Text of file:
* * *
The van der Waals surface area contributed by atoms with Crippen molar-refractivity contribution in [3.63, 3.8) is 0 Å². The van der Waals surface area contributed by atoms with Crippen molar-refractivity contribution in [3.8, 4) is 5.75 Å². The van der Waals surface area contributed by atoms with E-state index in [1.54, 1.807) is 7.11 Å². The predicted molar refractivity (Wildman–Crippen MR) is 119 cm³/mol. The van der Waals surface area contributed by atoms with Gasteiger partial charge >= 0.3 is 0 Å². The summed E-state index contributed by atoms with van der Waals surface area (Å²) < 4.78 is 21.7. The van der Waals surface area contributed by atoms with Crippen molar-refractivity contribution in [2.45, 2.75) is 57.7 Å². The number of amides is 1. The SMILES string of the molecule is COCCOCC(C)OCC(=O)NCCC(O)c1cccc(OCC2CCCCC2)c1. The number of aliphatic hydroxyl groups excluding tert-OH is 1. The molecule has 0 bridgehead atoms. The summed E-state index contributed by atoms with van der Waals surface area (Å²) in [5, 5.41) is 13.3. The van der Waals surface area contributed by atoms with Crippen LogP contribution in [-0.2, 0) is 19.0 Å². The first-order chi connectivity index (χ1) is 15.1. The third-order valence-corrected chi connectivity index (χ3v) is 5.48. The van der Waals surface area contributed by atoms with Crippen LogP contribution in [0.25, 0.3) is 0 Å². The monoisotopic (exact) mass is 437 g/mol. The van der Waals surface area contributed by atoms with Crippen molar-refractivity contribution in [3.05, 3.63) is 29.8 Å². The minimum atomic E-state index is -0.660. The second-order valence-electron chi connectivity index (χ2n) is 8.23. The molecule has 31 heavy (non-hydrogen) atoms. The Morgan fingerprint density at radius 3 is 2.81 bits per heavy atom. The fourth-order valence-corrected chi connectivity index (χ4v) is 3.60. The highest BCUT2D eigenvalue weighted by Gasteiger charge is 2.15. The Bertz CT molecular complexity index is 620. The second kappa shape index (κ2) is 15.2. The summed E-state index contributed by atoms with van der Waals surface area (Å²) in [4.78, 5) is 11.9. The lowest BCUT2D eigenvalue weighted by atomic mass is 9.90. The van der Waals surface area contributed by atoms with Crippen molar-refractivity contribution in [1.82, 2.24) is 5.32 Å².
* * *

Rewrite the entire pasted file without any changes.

The van der Waals surface area contributed by atoms with Crippen molar-refractivity contribution in [3.63, 3.8) is 0 Å². The van der Waals surface area contributed by atoms with Crippen molar-refractivity contribution in [3.8, 4) is 5.75 Å². The van der Waals surface area contributed by atoms with E-state index in [1.54, 1.807) is 7.11 Å². The predicted molar refractivity (Wildman–Crippen MR) is 119 cm³/mol. The van der Waals surface area contributed by atoms with Gasteiger partial charge >= 0.3 is 0 Å². The summed E-state index contributed by atoms with van der Waals surface area (Å²) < 4.78 is 21.7. The van der Waals surface area contributed by atoms with Crippen molar-refractivity contribution in [2.45, 2.75) is 57.7 Å². The number of amides is 1. The SMILES string of the molecule is COCCOCC(C)OCC(=O)NCCC(O)c1cccc(OCC2CCCCC2)c1. The number of aliphatic hydroxyl groups excluding tert-OH is 1. The molecule has 0 bridgehead atoms. The summed E-state index contributed by atoms with van der Waals surface area (Å²) in [5, 5.41) is 13.3. The van der Waals surface area contributed by atoms with Crippen LogP contribution in [-0.2, 0) is 19.0 Å². The first-order chi connectivity index (χ1) is 15.1. The third-order valence-corrected chi connectivity index (χ3v) is 5.48. The van der Waals surface area contributed by atoms with Crippen LogP contribution in [0.25, 0.3) is 0 Å². The monoisotopic (exact) mass is 437 g/mol. The van der Waals surface area contributed by atoms with Crippen molar-refractivity contribution in [3.05, 3.63) is 29.8 Å². The minimum atomic E-state index is -0.660. The second-order valence-electron chi connectivity index (χ2n) is 8.23. The molecule has 31 heavy (non-hydrogen) atoms. The Morgan fingerprint density at radius 3 is 2.81 bits per heavy atom. The fourth-order valence-corrected chi connectivity index (χ4v) is 3.60. The highest BCUT2D eigenvalue weighted by Gasteiger charge is 2.15. The Bertz CT molecular complexity index is 620. The second kappa shape index (κ2) is 15.2. The summed E-state index contributed by atoms with van der Waals surface area (Å²) in [4.78, 5) is 11.9. The lowest BCUT2D eigenvalue weighted by atomic mass is 9.90. The van der Waals surface area contributed by atoms with Crippen molar-refractivity contribution in [1.82, 2.24) is 5.32 Å².